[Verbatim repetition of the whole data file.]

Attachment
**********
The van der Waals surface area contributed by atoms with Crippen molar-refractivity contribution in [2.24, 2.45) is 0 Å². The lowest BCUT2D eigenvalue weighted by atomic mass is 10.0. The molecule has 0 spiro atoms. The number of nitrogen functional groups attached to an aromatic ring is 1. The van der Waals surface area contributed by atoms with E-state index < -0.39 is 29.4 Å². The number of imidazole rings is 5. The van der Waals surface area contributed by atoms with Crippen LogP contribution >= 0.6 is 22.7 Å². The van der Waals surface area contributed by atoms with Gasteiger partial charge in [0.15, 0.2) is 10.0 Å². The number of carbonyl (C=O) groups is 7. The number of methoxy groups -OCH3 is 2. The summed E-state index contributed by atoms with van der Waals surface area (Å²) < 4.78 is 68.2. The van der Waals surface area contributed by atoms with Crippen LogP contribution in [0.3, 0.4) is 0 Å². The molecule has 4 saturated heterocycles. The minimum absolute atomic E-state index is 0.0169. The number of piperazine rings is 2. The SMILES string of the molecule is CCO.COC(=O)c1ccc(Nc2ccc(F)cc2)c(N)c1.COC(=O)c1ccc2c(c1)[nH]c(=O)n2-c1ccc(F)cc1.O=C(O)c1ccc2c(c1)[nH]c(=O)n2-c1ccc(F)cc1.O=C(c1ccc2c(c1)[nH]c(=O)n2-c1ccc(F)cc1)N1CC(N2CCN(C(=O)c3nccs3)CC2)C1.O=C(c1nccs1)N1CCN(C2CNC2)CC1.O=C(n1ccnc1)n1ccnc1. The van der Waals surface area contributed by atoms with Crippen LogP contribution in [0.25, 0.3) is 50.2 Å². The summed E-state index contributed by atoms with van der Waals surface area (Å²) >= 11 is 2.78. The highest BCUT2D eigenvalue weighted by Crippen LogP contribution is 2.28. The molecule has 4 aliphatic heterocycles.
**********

The van der Waals surface area contributed by atoms with Crippen molar-refractivity contribution in [2.24, 2.45) is 0 Å². The lowest BCUT2D eigenvalue weighted by atomic mass is 10.0. The molecule has 0 spiro atoms. The number of nitrogen functional groups attached to an aromatic ring is 1. The van der Waals surface area contributed by atoms with E-state index < -0.39 is 29.4 Å². The number of imidazole rings is 5. The van der Waals surface area contributed by atoms with Crippen LogP contribution >= 0.6 is 22.7 Å². The van der Waals surface area contributed by atoms with Gasteiger partial charge in [0.15, 0.2) is 10.0 Å². The number of carbonyl (C=O) groups is 7. The number of methoxy groups -OCH3 is 2. The summed E-state index contributed by atoms with van der Waals surface area (Å²) < 4.78 is 68.2. The van der Waals surface area contributed by atoms with Crippen LogP contribution in [0.3, 0.4) is 0 Å². The molecule has 4 saturated heterocycles. The minimum absolute atomic E-state index is 0.0169. The number of piperazine rings is 2. The SMILES string of the molecule is CCO.COC(=O)c1ccc(Nc2ccc(F)cc2)c(N)c1.COC(=O)c1ccc2c(c1)[nH]c(=O)n2-c1ccc(F)cc1.O=C(O)c1ccc2c(c1)[nH]c(=O)n2-c1ccc(F)cc1.O=C(c1ccc2c(c1)[nH]c(=O)n2-c1ccc(F)cc1)N1CC(N2CCN(C(=O)c3nccs3)CC2)C1.O=C(c1nccs1)N1CCN(C2CNC2)CC1.O=C(n1ccnc1)n1ccnc1. The van der Waals surface area contributed by atoms with Crippen LogP contribution in [0.25, 0.3) is 50.2 Å². The summed E-state index contributed by atoms with van der Waals surface area (Å²) >= 11 is 2.78. The highest BCUT2D eigenvalue weighted by Crippen LogP contribution is 2.28. The molecule has 4 aliphatic heterocycles.